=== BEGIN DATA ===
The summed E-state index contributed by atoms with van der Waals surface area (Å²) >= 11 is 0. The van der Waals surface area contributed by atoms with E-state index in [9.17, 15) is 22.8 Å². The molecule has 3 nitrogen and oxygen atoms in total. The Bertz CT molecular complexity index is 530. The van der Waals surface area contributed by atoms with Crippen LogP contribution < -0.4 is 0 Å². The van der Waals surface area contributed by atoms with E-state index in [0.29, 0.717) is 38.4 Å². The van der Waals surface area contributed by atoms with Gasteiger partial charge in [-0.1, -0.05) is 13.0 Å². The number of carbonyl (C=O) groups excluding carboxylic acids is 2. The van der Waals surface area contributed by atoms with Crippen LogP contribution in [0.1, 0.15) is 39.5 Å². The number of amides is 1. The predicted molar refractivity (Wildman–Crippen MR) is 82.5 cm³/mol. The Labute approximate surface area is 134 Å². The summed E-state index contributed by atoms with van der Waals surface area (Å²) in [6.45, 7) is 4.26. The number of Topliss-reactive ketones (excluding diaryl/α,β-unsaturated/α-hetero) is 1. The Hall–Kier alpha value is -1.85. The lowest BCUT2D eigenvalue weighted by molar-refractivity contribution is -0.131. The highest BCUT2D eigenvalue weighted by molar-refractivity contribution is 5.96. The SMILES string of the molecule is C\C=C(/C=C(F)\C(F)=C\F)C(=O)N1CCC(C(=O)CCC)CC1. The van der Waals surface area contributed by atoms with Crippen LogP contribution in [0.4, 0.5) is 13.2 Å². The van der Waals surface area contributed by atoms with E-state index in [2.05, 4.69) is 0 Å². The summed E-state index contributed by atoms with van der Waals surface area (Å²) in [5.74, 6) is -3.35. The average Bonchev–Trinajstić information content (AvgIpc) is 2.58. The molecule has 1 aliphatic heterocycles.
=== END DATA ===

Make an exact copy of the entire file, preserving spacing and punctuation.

The summed E-state index contributed by atoms with van der Waals surface area (Å²) >= 11 is 0. The van der Waals surface area contributed by atoms with E-state index in [9.17, 15) is 22.8 Å². The molecule has 3 nitrogen and oxygen atoms in total. The Bertz CT molecular complexity index is 530. The van der Waals surface area contributed by atoms with Crippen LogP contribution < -0.4 is 0 Å². The van der Waals surface area contributed by atoms with E-state index in [0.29, 0.717) is 38.4 Å². The van der Waals surface area contributed by atoms with Gasteiger partial charge in [-0.1, -0.05) is 13.0 Å². The number of carbonyl (C=O) groups excluding carboxylic acids is 2. The van der Waals surface area contributed by atoms with Crippen LogP contribution in [0.1, 0.15) is 39.5 Å². The number of amides is 1. The predicted molar refractivity (Wildman–Crippen MR) is 82.5 cm³/mol. The Labute approximate surface area is 134 Å². The summed E-state index contributed by atoms with van der Waals surface area (Å²) in [6.45, 7) is 4.26. The number of Topliss-reactive ketones (excluding diaryl/α,β-unsaturated/α-hetero) is 1. The Hall–Kier alpha value is -1.85. The lowest BCUT2D eigenvalue weighted by molar-refractivity contribution is -0.131. The highest BCUT2D eigenvalue weighted by molar-refractivity contribution is 5.96. The SMILES string of the molecule is C\C=C(/C=C(F)\C(F)=C\F)C(=O)N1CCC(C(=O)CCC)CC1. The van der Waals surface area contributed by atoms with Crippen LogP contribution in [0.4, 0.5) is 13.2 Å². The van der Waals surface area contributed by atoms with E-state index in [2.05, 4.69) is 0 Å². The summed E-state index contributed by atoms with van der Waals surface area (Å²) in [5.74, 6) is -3.35. The average Bonchev–Trinajstić information content (AvgIpc) is 2.58. The molecule has 1 aliphatic heterocycles.